The Islamic State's spokesman has been killed in Syria. According to the Associated Press, the ISIS-operated news organization, Aamaq, announced Tuesday that Abu Muhammed al-Adnani was "martyred while surveying the operations to repel the military campaigns against Aleppo."
The circumstances in which he died are still uncertain, but according to NBC, al-Adnani, who was Syrian, topped the list of U.S. ISIS targets. He was the terrorist group's director of external operations and its second most powerful member.
"Adnani has been the main voice behind issuing ISIS threats to the West," NBC counterterrorism analyst Laith al-Khouri said in December. "He is so admired and glorified by jihadists worldwide that he stands as a primary point of recruitment."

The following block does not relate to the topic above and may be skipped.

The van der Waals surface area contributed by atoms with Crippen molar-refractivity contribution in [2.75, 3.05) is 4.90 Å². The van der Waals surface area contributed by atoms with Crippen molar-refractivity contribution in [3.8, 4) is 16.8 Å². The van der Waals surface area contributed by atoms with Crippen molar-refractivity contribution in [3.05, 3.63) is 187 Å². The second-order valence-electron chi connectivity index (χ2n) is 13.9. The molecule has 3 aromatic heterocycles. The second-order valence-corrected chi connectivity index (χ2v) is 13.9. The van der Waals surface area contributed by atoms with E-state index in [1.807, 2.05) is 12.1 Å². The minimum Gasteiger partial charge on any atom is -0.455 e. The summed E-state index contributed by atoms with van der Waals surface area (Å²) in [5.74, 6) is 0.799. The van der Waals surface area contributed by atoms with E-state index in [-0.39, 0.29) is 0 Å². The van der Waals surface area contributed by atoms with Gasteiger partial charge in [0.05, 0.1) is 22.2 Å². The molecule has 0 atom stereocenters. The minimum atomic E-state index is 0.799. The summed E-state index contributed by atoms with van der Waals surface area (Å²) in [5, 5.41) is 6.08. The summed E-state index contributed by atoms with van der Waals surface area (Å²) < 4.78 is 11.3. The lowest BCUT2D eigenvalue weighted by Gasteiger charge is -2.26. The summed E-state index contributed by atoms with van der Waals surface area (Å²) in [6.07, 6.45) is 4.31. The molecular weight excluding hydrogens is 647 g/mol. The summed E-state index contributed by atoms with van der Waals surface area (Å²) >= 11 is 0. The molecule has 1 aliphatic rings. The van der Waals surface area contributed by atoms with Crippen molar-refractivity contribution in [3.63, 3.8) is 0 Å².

The 39-year-old al-Adnani is thought to have masterminded terror attacks in Paris and Brussels, and to have declared Ramadan "the month of conquest and jihad" in May, according to Time. He was reportedly behind both recruitment efforts and assignment of operatives to specific countries, and urged ISIS members to be ruthless in their attacks on the West.
"If you can kill a disbelieving American or European — especially the spiteful and filthy French," al-Adnani said, according to NBC, "or an Australian, or a Canadian, or any other disbeliever from the disbelievers waging war, including the citizens of the countries that entered into a coalition against the Islamic State, then rely upon Allah, and kill him in any manner or way however it may be."
This story is breaking and will be updated.
Aug. 30, 2016, 3:33 p.m.: This story has been updated.